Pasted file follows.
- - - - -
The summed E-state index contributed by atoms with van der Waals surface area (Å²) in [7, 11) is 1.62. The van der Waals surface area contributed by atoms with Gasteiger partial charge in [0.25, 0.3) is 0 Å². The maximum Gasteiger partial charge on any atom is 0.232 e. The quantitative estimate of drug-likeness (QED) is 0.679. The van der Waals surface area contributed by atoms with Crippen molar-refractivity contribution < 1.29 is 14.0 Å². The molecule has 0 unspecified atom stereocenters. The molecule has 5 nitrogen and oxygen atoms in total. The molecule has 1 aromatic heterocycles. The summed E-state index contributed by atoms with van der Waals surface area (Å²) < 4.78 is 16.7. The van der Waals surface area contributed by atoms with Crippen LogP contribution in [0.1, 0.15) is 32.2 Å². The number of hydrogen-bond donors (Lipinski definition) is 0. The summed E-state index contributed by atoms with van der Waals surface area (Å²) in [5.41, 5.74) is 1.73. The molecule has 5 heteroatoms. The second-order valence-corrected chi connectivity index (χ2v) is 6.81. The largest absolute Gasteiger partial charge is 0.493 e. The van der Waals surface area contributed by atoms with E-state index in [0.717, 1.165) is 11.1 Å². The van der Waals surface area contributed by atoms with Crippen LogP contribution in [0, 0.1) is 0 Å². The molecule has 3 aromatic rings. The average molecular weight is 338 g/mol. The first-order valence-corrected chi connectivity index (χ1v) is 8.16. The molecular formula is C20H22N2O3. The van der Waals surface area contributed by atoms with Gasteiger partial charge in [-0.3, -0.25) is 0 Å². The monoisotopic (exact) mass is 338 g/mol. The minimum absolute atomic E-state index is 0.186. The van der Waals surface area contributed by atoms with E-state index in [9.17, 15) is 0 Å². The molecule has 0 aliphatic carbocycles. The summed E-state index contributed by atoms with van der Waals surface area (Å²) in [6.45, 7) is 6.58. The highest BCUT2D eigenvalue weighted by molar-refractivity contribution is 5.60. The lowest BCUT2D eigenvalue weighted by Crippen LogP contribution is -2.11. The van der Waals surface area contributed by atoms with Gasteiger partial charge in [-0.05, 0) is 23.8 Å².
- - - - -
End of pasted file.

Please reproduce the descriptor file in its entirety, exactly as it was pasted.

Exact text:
The summed E-state index contributed by atoms with van der Waals surface area (Å²) in [7, 11) is 1.62. The van der Waals surface area contributed by atoms with Gasteiger partial charge in [0.25, 0.3) is 0 Å². The maximum Gasteiger partial charge on any atom is 0.232 e. The quantitative estimate of drug-likeness (QED) is 0.679. The van der Waals surface area contributed by atoms with Crippen molar-refractivity contribution < 1.29 is 14.0 Å². The molecule has 0 unspecified atom stereocenters. The molecule has 5 nitrogen and oxygen atoms in total. The molecule has 1 aromatic heterocycles. The summed E-state index contributed by atoms with van der Waals surface area (Å²) < 4.78 is 16.7. The van der Waals surface area contributed by atoms with Crippen LogP contribution in [0.1, 0.15) is 32.2 Å². The number of hydrogen-bond donors (Lipinski definition) is 0. The summed E-state index contributed by atoms with van der Waals surface area (Å²) in [5.41, 5.74) is 1.73. The molecule has 5 heteroatoms. The second-order valence-corrected chi connectivity index (χ2v) is 6.81. The largest absolute Gasteiger partial charge is 0.493 e. The van der Waals surface area contributed by atoms with E-state index in [0.717, 1.165) is 11.1 Å². The van der Waals surface area contributed by atoms with Crippen LogP contribution in [0, 0.1) is 0 Å². The molecule has 3 aromatic rings. The average molecular weight is 338 g/mol. The first-order valence-corrected chi connectivity index (χ1v) is 8.16. The molecular formula is C20H22N2O3. The van der Waals surface area contributed by atoms with Gasteiger partial charge in [-0.3, -0.25) is 0 Å². The monoisotopic (exact) mass is 338 g/mol. The minimum absolute atomic E-state index is 0.186. The van der Waals surface area contributed by atoms with E-state index in [9.17, 15) is 0 Å². The molecule has 0 aliphatic carbocycles. The summed E-state index contributed by atoms with van der Waals surface area (Å²) in [6.45, 7) is 6.58. The highest BCUT2D eigenvalue weighted by molar-refractivity contribution is 5.60. The lowest BCUT2D eigenvalue weighted by Crippen LogP contribution is -2.11. The van der Waals surface area contributed by atoms with Gasteiger partial charge in [-0.05, 0) is 23.8 Å².